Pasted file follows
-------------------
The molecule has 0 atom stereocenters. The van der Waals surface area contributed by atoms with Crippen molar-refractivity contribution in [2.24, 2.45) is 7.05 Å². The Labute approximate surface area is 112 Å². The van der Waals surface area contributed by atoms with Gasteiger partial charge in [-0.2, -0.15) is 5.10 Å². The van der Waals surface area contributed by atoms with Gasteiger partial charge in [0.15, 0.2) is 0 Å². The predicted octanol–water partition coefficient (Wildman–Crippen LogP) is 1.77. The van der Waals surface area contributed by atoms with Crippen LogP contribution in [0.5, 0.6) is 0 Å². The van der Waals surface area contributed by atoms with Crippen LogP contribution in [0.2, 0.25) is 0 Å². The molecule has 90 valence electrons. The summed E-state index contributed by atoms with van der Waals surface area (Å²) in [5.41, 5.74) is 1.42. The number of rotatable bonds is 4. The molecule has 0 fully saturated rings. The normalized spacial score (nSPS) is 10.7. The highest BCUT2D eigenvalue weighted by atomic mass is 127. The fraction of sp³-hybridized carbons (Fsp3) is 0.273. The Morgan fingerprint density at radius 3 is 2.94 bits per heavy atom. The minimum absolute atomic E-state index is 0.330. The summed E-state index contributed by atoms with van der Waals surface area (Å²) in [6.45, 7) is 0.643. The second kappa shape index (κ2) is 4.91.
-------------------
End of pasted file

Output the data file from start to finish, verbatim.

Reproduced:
The molecule has 0 atom stereocenters. The van der Waals surface area contributed by atoms with Crippen molar-refractivity contribution in [2.24, 2.45) is 7.05 Å². The Labute approximate surface area is 112 Å². The van der Waals surface area contributed by atoms with Gasteiger partial charge in [-0.2, -0.15) is 5.10 Å². The van der Waals surface area contributed by atoms with Gasteiger partial charge in [0.15, 0.2) is 0 Å². The predicted octanol–water partition coefficient (Wildman–Crippen LogP) is 1.77. The van der Waals surface area contributed by atoms with Crippen LogP contribution in [0.5, 0.6) is 0 Å². The van der Waals surface area contributed by atoms with Crippen LogP contribution in [0.2, 0.25) is 0 Å². The molecule has 90 valence electrons. The summed E-state index contributed by atoms with van der Waals surface area (Å²) in [5.41, 5.74) is 1.42. The number of rotatable bonds is 4. The molecule has 0 fully saturated rings. The normalized spacial score (nSPS) is 10.7. The highest BCUT2D eigenvalue weighted by atomic mass is 127. The fraction of sp³-hybridized carbons (Fsp3) is 0.273. The Morgan fingerprint density at radius 3 is 2.94 bits per heavy atom. The minimum absolute atomic E-state index is 0.330. The summed E-state index contributed by atoms with van der Waals surface area (Å²) in [6.45, 7) is 0.643. The second kappa shape index (κ2) is 4.91.